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    Thanks for replying.

    Thanks a lot for your reply.

    I believe it is a gate valve. That's what was used for the valve controlling the patio faucet, and this one has the same style handle.

    Is replacement the only option, or is it possible to replace the packing for it?

    cycloptic

  4. #4
    DIY Senior Member Marlin336's Avatar
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    Quote Originally Posted by cyclopic
    Thanks for replying.

    Thanks a lot for your reply.

    I believe it is a gate valve. That's what was used for the valve controlling the patio faucet, and this one has the same style handle.

    Is replacement the only option, or is it possible to replace the packing for it?

    cycloptic
    Before you go tearing it apart wait for someone a little more knowledgeable to confirm what I think. Replacement is usually the only way. You can't buy new packings although if you could find the exact same valve you could change it over.

  5. #5
    In the Trades Gary Swart's Avatar
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    Don't waste your time and effort on a gate valve. Just get a ball valve and live happily ever after.

  6. #6

    Default



    THESE OLD GATE VALVE HAVE THE STEM STRIP OUT, LOCKING THE GATE IN THE CLOSED POSITION;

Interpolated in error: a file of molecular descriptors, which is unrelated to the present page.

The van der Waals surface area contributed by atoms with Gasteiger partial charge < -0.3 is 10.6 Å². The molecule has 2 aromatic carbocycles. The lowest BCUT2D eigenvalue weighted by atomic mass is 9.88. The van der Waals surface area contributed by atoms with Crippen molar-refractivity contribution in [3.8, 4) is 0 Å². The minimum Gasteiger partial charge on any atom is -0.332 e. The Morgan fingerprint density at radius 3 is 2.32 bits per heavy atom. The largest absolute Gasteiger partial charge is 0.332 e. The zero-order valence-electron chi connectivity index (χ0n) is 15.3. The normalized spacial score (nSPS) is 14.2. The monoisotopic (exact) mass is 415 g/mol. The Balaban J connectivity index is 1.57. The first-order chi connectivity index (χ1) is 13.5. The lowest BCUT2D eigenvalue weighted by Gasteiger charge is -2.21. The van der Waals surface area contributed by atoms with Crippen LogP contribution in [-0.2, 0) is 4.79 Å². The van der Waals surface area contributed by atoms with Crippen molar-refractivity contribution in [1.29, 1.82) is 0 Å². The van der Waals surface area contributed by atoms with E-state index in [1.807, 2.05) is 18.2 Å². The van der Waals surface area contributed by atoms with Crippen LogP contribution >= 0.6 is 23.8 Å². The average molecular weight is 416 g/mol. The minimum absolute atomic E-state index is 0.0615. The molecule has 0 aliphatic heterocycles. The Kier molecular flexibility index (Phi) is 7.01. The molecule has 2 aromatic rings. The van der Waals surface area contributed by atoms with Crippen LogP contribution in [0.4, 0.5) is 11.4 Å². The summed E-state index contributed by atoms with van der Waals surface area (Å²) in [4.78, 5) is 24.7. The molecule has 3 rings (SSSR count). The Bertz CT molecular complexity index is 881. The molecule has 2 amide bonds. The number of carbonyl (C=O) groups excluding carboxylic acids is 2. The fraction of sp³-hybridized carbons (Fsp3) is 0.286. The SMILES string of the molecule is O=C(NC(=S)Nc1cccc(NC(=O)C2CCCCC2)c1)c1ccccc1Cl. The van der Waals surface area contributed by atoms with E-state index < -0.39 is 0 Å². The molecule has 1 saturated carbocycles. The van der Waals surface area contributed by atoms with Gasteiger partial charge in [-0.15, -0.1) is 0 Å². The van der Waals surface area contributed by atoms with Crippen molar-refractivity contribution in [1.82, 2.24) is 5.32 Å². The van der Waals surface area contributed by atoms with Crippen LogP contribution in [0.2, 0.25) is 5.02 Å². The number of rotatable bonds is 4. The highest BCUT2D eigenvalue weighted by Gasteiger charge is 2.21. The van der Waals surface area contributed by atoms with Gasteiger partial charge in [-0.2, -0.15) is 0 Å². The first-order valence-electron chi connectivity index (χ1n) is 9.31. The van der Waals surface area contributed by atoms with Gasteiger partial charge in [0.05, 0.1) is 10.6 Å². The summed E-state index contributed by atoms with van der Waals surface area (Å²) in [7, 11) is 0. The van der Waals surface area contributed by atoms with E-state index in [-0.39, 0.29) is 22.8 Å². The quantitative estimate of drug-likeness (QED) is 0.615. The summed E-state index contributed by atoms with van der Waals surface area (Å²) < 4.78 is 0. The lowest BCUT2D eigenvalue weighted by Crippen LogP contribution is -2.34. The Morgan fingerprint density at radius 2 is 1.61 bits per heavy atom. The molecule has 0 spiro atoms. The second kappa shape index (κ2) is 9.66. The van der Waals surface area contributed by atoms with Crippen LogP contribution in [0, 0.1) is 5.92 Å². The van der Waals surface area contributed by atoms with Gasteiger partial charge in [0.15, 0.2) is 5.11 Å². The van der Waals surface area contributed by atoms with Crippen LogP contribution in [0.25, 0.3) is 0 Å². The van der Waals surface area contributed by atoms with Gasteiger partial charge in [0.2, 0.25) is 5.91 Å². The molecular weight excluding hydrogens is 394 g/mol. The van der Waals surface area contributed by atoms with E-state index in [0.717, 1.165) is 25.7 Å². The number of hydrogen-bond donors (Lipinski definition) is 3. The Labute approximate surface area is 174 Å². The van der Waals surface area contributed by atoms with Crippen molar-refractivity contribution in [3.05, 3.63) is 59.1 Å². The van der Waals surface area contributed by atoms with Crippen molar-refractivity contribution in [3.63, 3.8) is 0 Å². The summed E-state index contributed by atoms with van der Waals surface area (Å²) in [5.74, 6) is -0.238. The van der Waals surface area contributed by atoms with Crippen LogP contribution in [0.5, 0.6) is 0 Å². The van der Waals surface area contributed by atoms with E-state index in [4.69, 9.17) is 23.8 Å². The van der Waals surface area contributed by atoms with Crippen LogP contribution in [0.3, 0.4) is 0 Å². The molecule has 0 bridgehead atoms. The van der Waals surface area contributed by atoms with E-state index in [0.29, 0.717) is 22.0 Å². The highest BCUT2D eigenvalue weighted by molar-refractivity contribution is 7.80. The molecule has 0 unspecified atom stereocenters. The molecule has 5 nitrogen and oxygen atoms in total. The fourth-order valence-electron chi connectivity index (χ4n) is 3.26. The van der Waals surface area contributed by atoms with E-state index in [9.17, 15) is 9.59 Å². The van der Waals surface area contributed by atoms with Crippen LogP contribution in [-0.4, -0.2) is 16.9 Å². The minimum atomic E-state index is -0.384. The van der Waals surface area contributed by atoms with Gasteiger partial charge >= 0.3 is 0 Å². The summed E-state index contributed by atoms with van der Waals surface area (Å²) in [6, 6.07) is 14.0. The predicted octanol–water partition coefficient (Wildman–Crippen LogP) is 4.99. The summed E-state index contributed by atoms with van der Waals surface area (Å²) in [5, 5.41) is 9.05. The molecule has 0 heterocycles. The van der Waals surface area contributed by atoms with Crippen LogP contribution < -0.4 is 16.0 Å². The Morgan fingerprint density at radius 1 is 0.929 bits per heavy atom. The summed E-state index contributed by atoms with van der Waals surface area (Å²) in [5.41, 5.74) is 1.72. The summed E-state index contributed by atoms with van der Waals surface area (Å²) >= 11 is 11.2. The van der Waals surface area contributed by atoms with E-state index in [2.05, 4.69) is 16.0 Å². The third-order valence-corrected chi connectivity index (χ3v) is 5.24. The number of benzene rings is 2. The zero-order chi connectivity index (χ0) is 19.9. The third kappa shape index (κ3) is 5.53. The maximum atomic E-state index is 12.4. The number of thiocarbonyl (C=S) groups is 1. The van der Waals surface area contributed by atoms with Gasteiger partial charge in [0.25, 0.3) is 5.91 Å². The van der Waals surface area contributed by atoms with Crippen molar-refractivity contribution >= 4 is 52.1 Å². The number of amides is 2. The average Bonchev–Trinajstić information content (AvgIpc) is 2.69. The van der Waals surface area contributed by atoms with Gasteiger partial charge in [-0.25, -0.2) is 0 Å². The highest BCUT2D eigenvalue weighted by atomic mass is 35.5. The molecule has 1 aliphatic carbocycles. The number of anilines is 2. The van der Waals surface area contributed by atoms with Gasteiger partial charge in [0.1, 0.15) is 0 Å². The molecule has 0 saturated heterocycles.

3 WAYS TO SOLVE PROBLEM
    #1 CUT OPEN DRYWALL AROUND THE VALVE, AFTER CUTTING OFF MAIN
    WATER IN HOUSE, REMOVE THE BONNET COVER REACH INTO VALVE
    AND PULL OUT GATE, PUT BONNET BACK ON, AND TIGHTEN,

    #2 SAME AS #1 EXCEPT AFTER YOU GET WALL OPEN AND CAN SEE WHAT BRAND OF VALVE THIS YOU BUY ONE JUST LIKE IT AND INSTALL
    NEW GATE AND BONNET,

    #3 JUST BUY A NEW BALLVALVE AND (2) TWO SHARK BITE FITTINGS
    CUT OUT COPPER AFTER YOU HAVE MAIN WATER TURNED OFF,
    OH YEH. OPEN AS MANY FAUCETS AS POSSABLE TO DRAIN DOWN WATER LEVEL IN PIPES,!!!
    INSTALL NEW BALL VALVE, THE REASON EVERBODY KEEPS SAYING TO INSTALL BALLVALVES, IS BECAUSE THEY ARE STAINLESS STEEL BALL INSIDE
    TEFLON SEATS THAT LAST A 100 TIMES LONGER THEN OLD BRASS GATEVALVES,
    YOU MIGHT AS WELL BITE THE BULLET AND GET USED TO THIS AS THE OTHER GATEVALVES ARE GOING TO START DOING THE SAME THING;!!!

    OR #4 CALL A PLUMBER OR TWO GET PRICES TO CHANGE OUT THESE GATES
    BE SURE TO GET THE ONE ABOVE THE WATER HEATER YOU DON'T WANT TO HAVE A LEAKING WATER HEATER SOMEDAY AND NOT BE ABLE TO SHUT OFF WATER THERE

    MACPLUMB MASTERPLUMBER

  7. #7
    DIY Junior Member
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    Default

    Thanks everyone for your input.

    I guess I will probably consult a plumber or two as suggested in option #4 to price it out. If the builders soldered this valve as they did the others then this job is probably a little over my head to handle myself.

    At least now I will be able to communicate with the plumbers a little better about this.

    Thanks again!

    cycloptic